Corporate Insolvency and Governance Act 2020

Corporate Insolvency and Governance Act 2020

Having received its first reading in the House of Commons on 20 May 2020, the Corporate Insolvency and Governance Bill has today been published (having received Royal Assent yesterday), resulting in the Corporate Insolvency and Governance Act 2020  (CIGA 2020).

The CIGA 2020  represents the biggest change to the UK’s insolvency framework in 20 years.

The overarching objective of the CIGA 2020 is to provide businesses with the flexibility and breathing space they need to continue trading during the current coronavirus (COVID-19) pandemic. The measures are designed to help UK companies and other similar entities by easing the burden on businesses and helping them avoid insolvency during this period of economic uncertainty.

According to the explanatory notes published in support of the Bill when it was first introduced to the House of Commons, the CIGA 2020  has three main sets of measures to achieve its purpose:

  • to introduce greater flexibility into the insolvency regime, allowing companies breathing space to explore options for rescue while supplies are protected, so they can have the maximum chance of survival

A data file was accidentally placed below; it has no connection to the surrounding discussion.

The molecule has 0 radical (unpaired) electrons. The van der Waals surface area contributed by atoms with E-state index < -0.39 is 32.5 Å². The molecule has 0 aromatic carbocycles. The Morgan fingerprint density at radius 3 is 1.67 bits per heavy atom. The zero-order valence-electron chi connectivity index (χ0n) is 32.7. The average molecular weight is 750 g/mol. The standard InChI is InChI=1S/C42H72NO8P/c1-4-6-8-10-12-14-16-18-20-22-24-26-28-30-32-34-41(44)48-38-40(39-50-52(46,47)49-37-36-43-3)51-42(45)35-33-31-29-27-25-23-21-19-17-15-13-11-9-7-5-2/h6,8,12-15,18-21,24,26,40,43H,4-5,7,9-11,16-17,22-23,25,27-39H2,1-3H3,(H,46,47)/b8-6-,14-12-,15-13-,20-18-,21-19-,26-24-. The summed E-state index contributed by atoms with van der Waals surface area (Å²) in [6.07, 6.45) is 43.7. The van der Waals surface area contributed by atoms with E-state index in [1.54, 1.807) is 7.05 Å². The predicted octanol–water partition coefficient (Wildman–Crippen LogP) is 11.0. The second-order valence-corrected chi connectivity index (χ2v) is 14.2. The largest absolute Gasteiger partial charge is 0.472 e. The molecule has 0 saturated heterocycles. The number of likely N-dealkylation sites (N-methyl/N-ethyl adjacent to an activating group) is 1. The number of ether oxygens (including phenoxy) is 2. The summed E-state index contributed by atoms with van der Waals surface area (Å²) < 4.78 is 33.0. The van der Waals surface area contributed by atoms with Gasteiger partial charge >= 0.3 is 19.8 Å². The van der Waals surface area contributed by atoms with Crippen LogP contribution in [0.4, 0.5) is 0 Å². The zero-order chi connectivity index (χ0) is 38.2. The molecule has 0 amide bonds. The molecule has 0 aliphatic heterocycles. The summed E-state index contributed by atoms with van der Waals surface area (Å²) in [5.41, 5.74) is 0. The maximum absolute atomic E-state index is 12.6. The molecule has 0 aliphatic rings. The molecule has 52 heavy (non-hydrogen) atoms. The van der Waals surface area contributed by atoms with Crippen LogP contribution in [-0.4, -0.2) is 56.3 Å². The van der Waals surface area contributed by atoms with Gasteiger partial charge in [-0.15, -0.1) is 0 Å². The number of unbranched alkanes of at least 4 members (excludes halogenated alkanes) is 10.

• to temporarily suspend parts of insolvency law to support directors to continue trading through the emergency without the threat of personal liability and to protect companies from aggressive creditor action
  • to provide companies and other bodies with temporary easements on company filing requirements and requirements relating to meetings including annual general meetings

The CIGA 2020 is a combination of reactionary, temporary measures designed to help businesses survive the coronavirus pandemic, and permanent measures which were formulated as a result of the Insolvency and Corporate Governance consultation that culminated with the government’s response in 2018.

The CIGA 2020 includes seven main provisions:

  • introduction of a company moratorium—directors of insolvent companies or companies that are likely to become insolvent can obtain a 20 business day moratorium period to allow viable businesses time to restructure or seek new investment free from creditor action. The moratorium period may also be extended. The moratorium will

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About the author:

Stephen qualified as a solicitor in 2005 and joined the Restructuring and Insolvency team at Lexis®PSL in September 2014 from Shoosmiths LLP, where he was a senior associate in the restructuring and insolvency team.

Primarily focused on contentious and advisory corporate and personal insolvency work, Stephen’s experience includes acting for office-holders on a wide range of issues, including appointments, investigations and the recovery and realisation of assets (including antecedent transaction claims), and for creditors in respect of the impact on them of the insolvency of debtors and counterparties.